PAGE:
Council Tax

Housing Benefit and Council Tax Benefit

The Royal Borough of Kensington and Chelsea administers Housing Benefit and Council Tax Benefit for its residents. The funding for these welfare benefits comes from central government who also set the laws and guidelines that govern them.

  • The Royal Borough of Kensington and Chelsea Benefits Service staff are available to assist with all new and existing claims Monday to Friday, from 8.30am to 5pm.

Calculating your entitlement

The amount of entitlement depends on the income and capital of the resident and the amount of rent and Council Tax set for the property the resident lives in. There are also differences for those over 60, those self-employed or students. Please see theHousing Benefitpages for the benefit calculator and Local Housing Allowance entitlement calculator.

Private landlord information

Landlords can find information here on what happens when a tenant is claiming benefit and the responsibilities they may have. There is also information on the Local Housing Allowance (LHA) for private landlords (see Housing Benefit for more details).

Other grants, benefits and exemptions

There is also advice on other benefits, grants and exemptions that are available for residents such as the Winter Fuel Payment, Working Tax Credit, or Bereavement Benefits to name a few. There are also the contact details of advice centres across the borough that can help with any issues that our residents face.

Neighbourhood Watch

Neighbourhood Watch Frequently Asked Questions

Q. How long would I have to serve as a member of Neighbourhood Watch?

A. You’re under no obligation – serve for as long or as short a time as you wish. If you do decide to leave though, it helps if you can give your street co-ordinator a little notice, so they can fill the gap you will leave.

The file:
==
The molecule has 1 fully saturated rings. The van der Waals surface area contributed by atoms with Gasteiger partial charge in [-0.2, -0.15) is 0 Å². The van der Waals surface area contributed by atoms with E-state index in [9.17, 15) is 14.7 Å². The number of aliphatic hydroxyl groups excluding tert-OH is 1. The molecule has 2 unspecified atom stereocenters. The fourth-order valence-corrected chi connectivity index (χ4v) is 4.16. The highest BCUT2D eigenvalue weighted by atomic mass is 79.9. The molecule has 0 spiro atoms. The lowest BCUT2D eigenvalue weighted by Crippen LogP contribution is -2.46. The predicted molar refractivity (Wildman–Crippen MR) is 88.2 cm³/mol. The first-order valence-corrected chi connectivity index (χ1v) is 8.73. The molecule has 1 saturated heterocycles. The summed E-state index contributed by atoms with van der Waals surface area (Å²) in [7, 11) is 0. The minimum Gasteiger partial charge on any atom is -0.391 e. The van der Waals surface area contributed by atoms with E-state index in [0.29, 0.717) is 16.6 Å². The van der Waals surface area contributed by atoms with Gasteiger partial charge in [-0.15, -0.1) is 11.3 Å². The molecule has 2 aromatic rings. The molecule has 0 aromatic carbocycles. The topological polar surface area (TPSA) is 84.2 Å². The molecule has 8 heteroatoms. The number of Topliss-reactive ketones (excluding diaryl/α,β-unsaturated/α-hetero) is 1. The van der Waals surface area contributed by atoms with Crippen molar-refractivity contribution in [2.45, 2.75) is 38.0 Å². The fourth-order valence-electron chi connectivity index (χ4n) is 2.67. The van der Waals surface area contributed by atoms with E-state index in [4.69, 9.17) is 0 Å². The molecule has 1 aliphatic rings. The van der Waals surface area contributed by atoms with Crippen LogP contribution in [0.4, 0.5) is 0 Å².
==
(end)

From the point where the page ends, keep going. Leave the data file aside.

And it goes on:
Q. Does being a member of Neighbourhood Watch mean that I can involve my family?

A. Generally speaking, yes – but do make sure that children don’t become too involved, apart from making them aware of when they themselves are at risk. Neighbourhood Watch requires maturity, judgement and an adult sense of responsibility.

Q. Will membership give the impression that I am working for the police?

A. The fact is that you are not. Everything said and written about Neighbourhood Watch shows that you are in effect doing what every responsible citizen should be doing – helping the police and your neighbours to create and maintain a safe, crime-free community.

Q. I have a disability. Will it create problems? Are disabled people really welcome in the scheme?

A. Disabled  people can often prove to be the most useful members. But if you have doubts, have a word with your Street Co-ordinator.

Q. Am I expected to patrol the streets?

Absolutely not. The police strongly discourage vigilantes and people who seek to take the law into their own hands. Apart from the risk of physical injury, there can be serious legal implications. If, however, you would like to play a more active role, you could always consider applying to join the Metropolitan Police Special Constabulary. As a Special Constable, you will be able to help the police on a voluntary basis as a fully trained officer in uniform.

In an emergency phone 999